Uber leaked files reveal the company's hold on Brussels Minister Pascal Smet

Uber leaked files reveal the company's hold on Brussels Minister Pascal Smet
Pascal Smet, Minister of Mobility and Public Works in the Brussels Regional Government. Credit: Belga / Laurie Dieffembacq

The Uber files investigations are having an impact on the politicians who aided the scandal-ridden company when it first set out to conquer European markets in 2014, after Uber’s former top European lobbyist, Mark MacGann, leaked data from the company to the Guardian, which shared its information with journalists around the world.

In Belgium, De Tijd, Le Soir and Knack reported that, between 2014 and 2019, Uber heavily lobbied the then Minister of Mobility and Public Works in the Brussels Regional Government, Pascal Smet, who is part of one.brussels – the Brussels regional social democratic party. Today, Smet is the current Brussels Minister for Urbanism.

The UberFiles leak has revealed how Brussels was a key target in Uber's lobbying strategy. Even before the 2014 elections that saw Pascal Smet become in charge of transport, Smet and Uber liaised many times, with Smet seemingly wanting to pave the way for Uber be exempted from regulations and gain legal status.

Uber and Pascal Smet's Chief of Cabinet, Mathias Dobbels, were frequently in touch with at least nine meetings between Smet's cabinet and Uber in six months.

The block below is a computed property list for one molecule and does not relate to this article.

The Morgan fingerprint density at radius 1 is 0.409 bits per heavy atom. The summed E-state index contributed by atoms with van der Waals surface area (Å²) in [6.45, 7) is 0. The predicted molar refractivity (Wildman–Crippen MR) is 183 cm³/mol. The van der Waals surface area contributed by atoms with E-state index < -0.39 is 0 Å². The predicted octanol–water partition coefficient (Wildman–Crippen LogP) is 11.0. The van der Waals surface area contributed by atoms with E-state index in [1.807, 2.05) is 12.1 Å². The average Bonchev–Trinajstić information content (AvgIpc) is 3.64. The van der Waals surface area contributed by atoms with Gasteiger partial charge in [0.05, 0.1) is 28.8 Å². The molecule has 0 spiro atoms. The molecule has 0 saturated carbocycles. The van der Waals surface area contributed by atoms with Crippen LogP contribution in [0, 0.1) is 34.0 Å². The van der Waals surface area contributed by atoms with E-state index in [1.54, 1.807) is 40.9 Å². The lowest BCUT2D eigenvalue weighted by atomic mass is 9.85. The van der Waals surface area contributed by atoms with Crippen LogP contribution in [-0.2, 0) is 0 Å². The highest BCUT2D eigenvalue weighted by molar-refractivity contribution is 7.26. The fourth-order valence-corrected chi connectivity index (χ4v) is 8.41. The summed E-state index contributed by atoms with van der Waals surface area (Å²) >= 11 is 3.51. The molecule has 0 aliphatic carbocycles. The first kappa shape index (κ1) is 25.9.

However, Smet could not get his taxi plan approved as the PS – the francophone socialist party – blocked it. But what was key around these meetings was that Smet publicly condemned Uber, yet at the same time let Uber know that he was doing everything in his power to make Uber legal in Brussels.

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Uber was given first-hand information on government negotiations, directly from Smet, concerning his taxi plan. Moreover, Smet asked Uber to not respond 'too positively' to the proposed taxi plan and not to mention his name in their communications about the taxi plan.

Sexually charged messages

The leaked documents showed sexually charged WhatsApp messages between Pascal Smet and Uber lobbyist Marc MacGann, making De Tijd wonder if it wise for a minister to maintain close and potentially intimate relations with a lobbyist of an important company which concerns the minister.

Responding to De Tijd, Smet claimed that he can separate personal relations from his political work.

He does not deny wanting to make Uber legal in the capital within a clear and regulated framework. Smet maintains that the many meetings between Uber and his cabinet were a 'necessary part of the political process'.


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